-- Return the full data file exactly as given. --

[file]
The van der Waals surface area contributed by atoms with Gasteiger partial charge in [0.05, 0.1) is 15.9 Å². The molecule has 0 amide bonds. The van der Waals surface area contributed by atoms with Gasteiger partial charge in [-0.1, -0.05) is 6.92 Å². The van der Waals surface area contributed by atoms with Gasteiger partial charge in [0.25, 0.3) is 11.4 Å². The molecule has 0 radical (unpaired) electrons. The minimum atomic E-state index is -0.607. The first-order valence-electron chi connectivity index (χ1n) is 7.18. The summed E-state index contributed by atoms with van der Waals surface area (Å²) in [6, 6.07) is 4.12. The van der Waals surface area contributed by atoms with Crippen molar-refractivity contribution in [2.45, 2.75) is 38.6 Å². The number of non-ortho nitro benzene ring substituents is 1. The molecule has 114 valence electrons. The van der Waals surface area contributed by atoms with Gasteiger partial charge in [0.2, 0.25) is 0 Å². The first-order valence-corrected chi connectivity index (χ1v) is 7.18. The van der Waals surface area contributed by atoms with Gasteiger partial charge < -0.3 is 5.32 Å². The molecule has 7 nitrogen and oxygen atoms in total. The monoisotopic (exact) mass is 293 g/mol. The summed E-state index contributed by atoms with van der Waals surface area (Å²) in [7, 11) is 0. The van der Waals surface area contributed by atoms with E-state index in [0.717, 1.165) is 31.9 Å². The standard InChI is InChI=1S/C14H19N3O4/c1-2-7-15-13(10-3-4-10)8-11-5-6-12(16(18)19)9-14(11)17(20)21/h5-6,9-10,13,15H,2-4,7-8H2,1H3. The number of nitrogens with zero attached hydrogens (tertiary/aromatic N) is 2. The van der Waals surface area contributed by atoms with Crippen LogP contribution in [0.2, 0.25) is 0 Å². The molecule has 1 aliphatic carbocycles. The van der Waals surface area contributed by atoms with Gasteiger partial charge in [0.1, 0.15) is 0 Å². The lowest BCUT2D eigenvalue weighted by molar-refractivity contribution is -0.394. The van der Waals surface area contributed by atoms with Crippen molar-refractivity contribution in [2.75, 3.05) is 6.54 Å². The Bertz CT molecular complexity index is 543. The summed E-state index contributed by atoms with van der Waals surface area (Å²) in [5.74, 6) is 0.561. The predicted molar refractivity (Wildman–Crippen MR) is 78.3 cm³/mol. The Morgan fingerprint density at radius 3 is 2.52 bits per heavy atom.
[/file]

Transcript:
The van der Waals surface area contributed by atoms with Gasteiger partial charge in [0.05, 0.1) is 15.9 Å². The molecule has 0 amide bonds. The van der Waals surface area contributed by atoms with Gasteiger partial charge in [-0.1, -0.05) is 6.92 Å². The van der Waals surface area contributed by atoms with Gasteiger partial charge in [0.25, 0.3) is 11.4 Å². The molecule has 0 radical (unpaired) electrons. The minimum atomic E-state index is -0.607. The first-order valence-electron chi connectivity index (χ1n) is 7.18. The summed E-state index contributed by atoms with van der Waals surface area (Å²) in [6, 6.07) is 4.12. The van der Waals surface area contributed by atoms with Crippen molar-refractivity contribution in [2.45, 2.75) is 38.6 Å². The number of non-ortho nitro benzene ring substituents is 1. The molecule has 114 valence electrons. The van der Waals surface area contributed by atoms with Gasteiger partial charge in [0.2, 0.25) is 0 Å². The first-order valence-corrected chi connectivity index (χ1v) is 7.18. The van der Waals surface area contributed by atoms with Gasteiger partial charge < -0.3 is 5.32 Å². The molecule has 7 nitrogen and oxygen atoms in total. The monoisotopic (exact) mass is 293 g/mol. The summed E-state index contributed by atoms with van der Waals surface area (Å²) in [7, 11) is 0. The van der Waals surface area contributed by atoms with E-state index in [0.717, 1.165) is 31.9 Å². The standard InChI is InChI=1S/C14H19N3O4/c1-2-7-15-13(10-3-4-10)8-11-5-6-12(16(18)19)9-14(11)17(20)21/h5-6,9-10,13,15H,2-4,7-8H2,1H3. The number of nitrogens with zero attached hydrogens (tertiary/aromatic N) is 2. The van der Waals surface area contributed by atoms with Crippen LogP contribution in [0.2, 0.25) is 0 Å². The molecule has 1 aliphatic carbocycles. The van der Waals surface area contributed by atoms with Gasteiger partial charge in [0.1, 0.15) is 0 Å². The lowest BCUT2D eigenvalue weighted by molar-refractivity contribution is -0.394. The van der Waals surface area contributed by atoms with Crippen molar-refractivity contribution in [2.75, 3.05) is 6.54 Å². The Bertz CT molecular complexity index is 543. The summed E-state index contributed by atoms with van der Waals surface area (Å²) in [5.74, 6) is 0.561. The predicted molar refractivity (Wildman–Crippen MR) is 78.3 cm³/mol. The Morgan fingerprint density at radius 3 is 2.52 bits per heavy atom.